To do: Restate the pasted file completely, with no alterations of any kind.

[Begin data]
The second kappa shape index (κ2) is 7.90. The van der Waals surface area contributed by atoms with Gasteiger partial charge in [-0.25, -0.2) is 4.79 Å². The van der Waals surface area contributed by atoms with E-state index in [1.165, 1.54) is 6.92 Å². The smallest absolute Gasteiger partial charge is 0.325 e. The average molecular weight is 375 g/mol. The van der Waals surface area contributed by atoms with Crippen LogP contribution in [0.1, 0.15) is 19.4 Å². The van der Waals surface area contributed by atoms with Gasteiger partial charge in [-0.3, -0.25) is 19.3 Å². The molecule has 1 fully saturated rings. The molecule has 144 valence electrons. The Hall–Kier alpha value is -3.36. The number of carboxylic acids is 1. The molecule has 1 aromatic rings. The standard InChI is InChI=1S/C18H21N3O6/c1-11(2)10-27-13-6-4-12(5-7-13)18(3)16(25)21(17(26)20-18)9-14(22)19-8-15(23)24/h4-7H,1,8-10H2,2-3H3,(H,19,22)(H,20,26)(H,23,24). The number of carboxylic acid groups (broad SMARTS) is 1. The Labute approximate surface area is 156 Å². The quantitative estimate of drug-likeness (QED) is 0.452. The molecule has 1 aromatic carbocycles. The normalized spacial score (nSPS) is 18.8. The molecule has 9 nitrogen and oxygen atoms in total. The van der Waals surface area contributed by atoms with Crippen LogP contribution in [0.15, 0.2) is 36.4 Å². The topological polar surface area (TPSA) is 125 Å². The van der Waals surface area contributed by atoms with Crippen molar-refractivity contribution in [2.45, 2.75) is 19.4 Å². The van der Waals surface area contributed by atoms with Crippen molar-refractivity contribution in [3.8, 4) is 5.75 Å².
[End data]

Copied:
The second kappa shape index (κ2) is 7.90. The van der Waals surface area contributed by atoms with Gasteiger partial charge in [-0.25, -0.2) is 4.79 Å². The van der Waals surface area contributed by atoms with E-state index in [1.165, 1.54) is 6.92 Å². The smallest absolute Gasteiger partial charge is 0.325 e. The average molecular weight is 375 g/mol. The van der Waals surface area contributed by atoms with Crippen LogP contribution in [0.1, 0.15) is 19.4 Å². The van der Waals surface area contributed by atoms with Gasteiger partial charge in [-0.3, -0.25) is 19.3 Å². The molecule has 1 fully saturated rings. The molecule has 144 valence electrons. The Hall–Kier alpha value is -3.36. The number of carboxylic acids is 1. The molecule has 1 aromatic rings. The standard InChI is InChI=1S/C18H21N3O6/c1-11(2)10-27-13-6-4-12(5-7-13)18(3)16(25)21(17(26)20-18)9-14(22)19-8-15(23)24/h4-7H,1,8-10H2,2-3H3,(H,19,22)(H,20,26)(H,23,24). The number of carboxylic acid groups (broad SMARTS) is 1. The Labute approximate surface area is 156 Å². The quantitative estimate of drug-likeness (QED) is 0.452. The molecule has 1 aromatic carbocycles. The normalized spacial score (nSPS) is 18.8. The molecule has 9 nitrogen and oxygen atoms in total. The van der Waals surface area contributed by atoms with Crippen LogP contribution in [0.15, 0.2) is 36.4 Å². The topological polar surface area (TPSA) is 125 Å². The van der Waals surface area contributed by atoms with Crippen molar-refractivity contribution in [2.45, 2.75) is 19.4 Å². The van der Waals surface area contributed by atoms with Crippen molar-refractivity contribution in [3.8, 4) is 5.75 Å².